Bearded iris, plant and care guide

Bearded iris (Iris germanica), also called German iris, is a perennial flower that grows from a rhizome and blooms in the spring. Three upward petals and three downward petals form the bloom on stems 2 to 3 feet tall. The color of the blooms may be yellow, purple, blue, white or pink and may be bi-colors or mixed shades of one color. The center of the three downward-growing petals display a short and narrow strip of fuzzy-like growth. That fuzzy strip gives the iris its “bearded” name.

The plant has wide blade-like leaves. I planted groups of iris throughout the flower garden to add points of tall color. The leaves remain healthy and green into fall.

Iris rhizome

The rhizome of iris (what some call a bulb) looks like a lumpy root. Iris rhizome may be a series of rhizomes connected together reflecting age of plant in the ground. Digging up the rhizomes to break it apart offers the flower gardener the option to increase the size of the iris garden. See “Dividing the rhizome” below.

How to plant bearded iris rhizome

Plant iris in late summer or early fall (August or September). Choose a sunny location that drains well. Use a shovel to turn the soil to a depth of at least 8 inches. Rake the soil to break clumps and remove debris.

Plant the rhizome horizontally. Use your hand or a hand tool to create an opening in the soil deep enough to accommodate the roots of the rhizome. Allow the rhizome to lay close to the soil surface so about half of the rhizome is exposed. If planting multiple iris, set the rhizomes about 10 inches apart.

Digging up iris
Water the iris a day or two before digging. Dig in the morning while the ground is still a little moist. Use a shovel to remove iris from the ground. Another option that I use is a forked hand tool. I can scoop the rhizome from the ground using the fork portion of the tool.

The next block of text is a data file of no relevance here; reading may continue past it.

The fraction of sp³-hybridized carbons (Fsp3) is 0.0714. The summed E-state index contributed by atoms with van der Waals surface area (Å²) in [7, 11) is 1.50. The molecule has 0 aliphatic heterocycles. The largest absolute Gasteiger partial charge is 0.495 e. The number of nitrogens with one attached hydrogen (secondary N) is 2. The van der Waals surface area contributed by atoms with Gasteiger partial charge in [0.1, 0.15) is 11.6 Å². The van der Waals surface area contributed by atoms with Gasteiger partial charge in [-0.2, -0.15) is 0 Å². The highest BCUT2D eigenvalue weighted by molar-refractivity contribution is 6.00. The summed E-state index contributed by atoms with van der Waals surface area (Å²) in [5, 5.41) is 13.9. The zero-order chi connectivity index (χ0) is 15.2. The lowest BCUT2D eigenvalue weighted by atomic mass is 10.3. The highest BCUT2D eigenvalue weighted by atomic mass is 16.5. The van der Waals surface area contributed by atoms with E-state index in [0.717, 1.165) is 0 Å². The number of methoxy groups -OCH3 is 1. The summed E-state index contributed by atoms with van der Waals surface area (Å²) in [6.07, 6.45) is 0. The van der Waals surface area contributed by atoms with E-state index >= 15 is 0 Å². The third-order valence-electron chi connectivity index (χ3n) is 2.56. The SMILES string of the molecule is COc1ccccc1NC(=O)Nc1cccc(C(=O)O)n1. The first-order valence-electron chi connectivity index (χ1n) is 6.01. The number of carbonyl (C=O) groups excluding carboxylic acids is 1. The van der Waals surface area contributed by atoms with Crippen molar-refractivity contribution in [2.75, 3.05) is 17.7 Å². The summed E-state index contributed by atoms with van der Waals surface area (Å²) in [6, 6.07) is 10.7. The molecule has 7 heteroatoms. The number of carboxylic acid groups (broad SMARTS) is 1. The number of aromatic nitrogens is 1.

Dividing the rhizome

Every three or four years, dig up the rhizomes in late summer and divide them to create more plants. Dividing the rhizome helps to prevent crowding that can result in fewer blooms. The mature rhizome appears somewhat like a series of long, thin potatoes joined end-to-end. Sometime, the rhizomes may expand outward like a Y. Cut the rhizome at groves in the rhizome, ensuring that each portion cut has at least two roots.

Pictured below is a large rhizome that can be broken into at least four  sections.

Care

Apply 1 to 2 inches of mulch such as pine bark chunks or leaf mold that will hold in moisture and help to block weed growth. After planting, water every seven to 10 days, if there is no rainfall and until the ground freezes. Continue to water every seven to 10 days the first year, spring to fall. After that, rainfall alone should be enough since iris are drought-tolerant.

Snip off the dead bloom to neaten the garden. Keep the leaves since the leaves provide nourishment for rhizome growth. The leaves can be cut back to about 6 inches in late fall. While the iris is blooming, apply a water-soluble all-purpose fertilizer if desired and according to the manufacturer’s instructions.

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